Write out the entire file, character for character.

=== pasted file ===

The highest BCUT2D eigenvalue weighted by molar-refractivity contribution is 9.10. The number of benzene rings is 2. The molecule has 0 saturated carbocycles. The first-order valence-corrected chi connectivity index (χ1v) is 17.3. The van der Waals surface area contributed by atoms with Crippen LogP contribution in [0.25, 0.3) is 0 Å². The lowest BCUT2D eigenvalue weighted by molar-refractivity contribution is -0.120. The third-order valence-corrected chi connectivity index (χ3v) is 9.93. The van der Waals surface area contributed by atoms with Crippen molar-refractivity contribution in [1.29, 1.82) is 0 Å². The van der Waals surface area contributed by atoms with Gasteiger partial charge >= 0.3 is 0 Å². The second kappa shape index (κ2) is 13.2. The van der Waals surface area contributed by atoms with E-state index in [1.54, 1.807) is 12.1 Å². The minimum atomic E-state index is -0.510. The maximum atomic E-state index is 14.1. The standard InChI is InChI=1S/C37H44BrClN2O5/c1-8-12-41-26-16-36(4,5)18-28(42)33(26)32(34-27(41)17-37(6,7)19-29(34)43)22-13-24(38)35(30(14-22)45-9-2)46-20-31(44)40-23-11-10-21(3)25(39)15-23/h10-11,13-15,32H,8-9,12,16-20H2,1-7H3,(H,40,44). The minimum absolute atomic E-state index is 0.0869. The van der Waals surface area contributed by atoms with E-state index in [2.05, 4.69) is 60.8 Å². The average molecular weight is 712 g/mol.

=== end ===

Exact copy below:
The highest BCUT2D eigenvalue weighted by molar-refractivity contribution is 9.10. The number of benzene rings is 2. The molecule has 0 saturated carbocycles. The first-order valence-corrected chi connectivity index (χ1v) is 17.3. The van der Waals surface area contributed by atoms with Crippen LogP contribution in [0.25, 0.3) is 0 Å². The lowest BCUT2D eigenvalue weighted by molar-refractivity contribution is -0.120. The third-order valence-corrected chi connectivity index (χ3v) is 9.93. The van der Waals surface area contributed by atoms with Crippen molar-refractivity contribution in [1.29, 1.82) is 0 Å². The van der Waals surface area contributed by atoms with Gasteiger partial charge >= 0.3 is 0 Å². The second kappa shape index (κ2) is 13.2. The van der Waals surface area contributed by atoms with E-state index in [1.54, 1.807) is 12.1 Å². The minimum atomic E-state index is -0.510. The maximum atomic E-state index is 14.1. The standard InChI is InChI=1S/C37H44BrClN2O5/c1-8-12-41-26-16-36(4,5)18-28(42)33(26)32(34-27(41)17-37(6,7)19-29(34)43)22-13-24(38)35(30(14-22)45-9-2)46-20-31(44)40-23-11-10-21(3)25(39)15-23/h10-11,13-15,32H,8-9,12,16-20H2,1-7H3,(H,40,44). The minimum absolute atomic E-state index is 0.0869. The van der Waals surface area contributed by atoms with E-state index in [2.05, 4.69) is 60.8 Å². The average molecular weight is 712 g/mol.